As a salesperson or insurance agent are you always on time or running late? Is it really important to be punctual? How late is too late? Do you call the client to tell them you are running late? Are you so habitually late that your clients just expect it? I have a theory on not being punctual. Let’s explore it.
Here is my theory of being punctual. If you are meeting a prospect for the first time, the very first thing they have to measure an agent’s integrity is punctuality. So, if you tell John how great you are and how great your product or service is, that is hard to measure, other than research. But if you tell John I will be there Wednesday at 1:00pm and you show up at 1:20pm, John now has a solid measurement of your integrity either consciously or unconsciously. You told him 1:00pm and you didn’t keep your word. Now John must wonder if you lied about anything else. See being punctual goes beyond just being on time. All salespeople, business owners and insurance agents are being tested for honesty by the client. The time you arrive is your first test, don’t blow it. We live in a very busy world, most all of us do not like to be stood up or ignored by salespeople or service people, why would John?
So what happens when you just can’t help but be late? How late is too late? I train my agents that being on time is late. The agent or salesperson needs to beat least 5 minutes early at a minimum, preferably 10 to 15 minutes early and prepared. Especially if you are not sure where you are going, do not cut it close. If you are going to be more than 10 minutes late, call. We live in the world of cell phones. There is no excuse for lack of communication even if you run the risk of being rescheduled. The same is true of being prepared, do not show up and ask to use the restroom, take care of that business before arriving. Now, driving around in city traffic delays are just a part of life. Sometimes no matter how early you leave you get caught in traffic, it is just unavoidable. Pick up the phone and call. Prospects and clients understand things like that happen from time to time. Just don’t make it a habitual excuse, they see right through that as well. Even if you are just 3 minutes late, apologize. Let them know you are sorry and you realize how valuable their time is. People do appreciate that acknowledgement.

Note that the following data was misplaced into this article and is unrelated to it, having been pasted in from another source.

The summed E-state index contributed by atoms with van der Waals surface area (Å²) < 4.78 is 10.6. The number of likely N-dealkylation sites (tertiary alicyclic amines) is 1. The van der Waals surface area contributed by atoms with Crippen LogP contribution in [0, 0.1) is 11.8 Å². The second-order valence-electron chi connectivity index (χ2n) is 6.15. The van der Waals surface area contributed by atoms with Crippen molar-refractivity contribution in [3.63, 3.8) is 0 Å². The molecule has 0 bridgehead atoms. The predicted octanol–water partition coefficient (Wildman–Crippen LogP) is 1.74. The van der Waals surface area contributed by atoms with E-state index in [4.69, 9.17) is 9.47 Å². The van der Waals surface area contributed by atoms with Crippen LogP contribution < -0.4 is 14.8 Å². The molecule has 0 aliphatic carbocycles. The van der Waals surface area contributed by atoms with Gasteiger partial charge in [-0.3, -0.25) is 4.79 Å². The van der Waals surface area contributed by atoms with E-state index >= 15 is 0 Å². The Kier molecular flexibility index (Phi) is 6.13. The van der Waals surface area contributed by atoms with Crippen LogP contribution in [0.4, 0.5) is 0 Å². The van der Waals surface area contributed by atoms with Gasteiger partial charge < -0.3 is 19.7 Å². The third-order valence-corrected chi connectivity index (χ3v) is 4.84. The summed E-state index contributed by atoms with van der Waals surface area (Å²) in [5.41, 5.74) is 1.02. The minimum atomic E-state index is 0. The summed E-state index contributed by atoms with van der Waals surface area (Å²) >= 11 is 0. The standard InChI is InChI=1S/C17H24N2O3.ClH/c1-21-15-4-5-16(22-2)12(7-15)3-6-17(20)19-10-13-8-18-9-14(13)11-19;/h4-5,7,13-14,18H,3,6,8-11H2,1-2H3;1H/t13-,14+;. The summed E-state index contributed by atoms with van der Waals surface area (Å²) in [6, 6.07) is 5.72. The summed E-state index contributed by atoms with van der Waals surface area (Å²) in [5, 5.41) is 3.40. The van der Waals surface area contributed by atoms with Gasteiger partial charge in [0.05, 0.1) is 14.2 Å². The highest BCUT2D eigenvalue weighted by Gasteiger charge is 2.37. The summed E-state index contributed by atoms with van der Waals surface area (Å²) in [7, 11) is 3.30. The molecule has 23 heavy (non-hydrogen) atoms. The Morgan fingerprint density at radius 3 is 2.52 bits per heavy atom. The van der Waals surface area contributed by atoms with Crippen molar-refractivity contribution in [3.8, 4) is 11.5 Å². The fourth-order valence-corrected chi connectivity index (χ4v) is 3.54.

The habitually late salesperson needs work. This agent or salesperson must learn to live by a calendar. I personally prefer to use a Google calendar because it automatically syncs to my smart phone and my Outlook as a backup. Most people that have a seemingly impossible time being punctual needs to break that habit by starting their day earlier. If this person is always 15 minutes late, then start the day 15 minutes early. Psychologists state that it only takes 21 days to create a habit. This agent must challenge themselves to start early and break this really bad habit. One thing to change is to set their clocks 15 minutes fast to “trick” themselves to being on time. I am not the only one that being late is a pet peeve; it could be your next client. Remember time is money, to lose time is to lose money.
Image courtesy of renjith krishnan at FreeDigitalPhotos.net
Tim Wilhoit is owner/principal of Your Friend 4 Life Insurance Agency in Nashville, TN. He is a family man, father of 3, entrepreneur, insurance agent, life insurance broker, salesman, sales trainer, recruiter, public speaker, blogger and team leader with over 26 years of experience in sales and marketing in the insurance and beverage industries.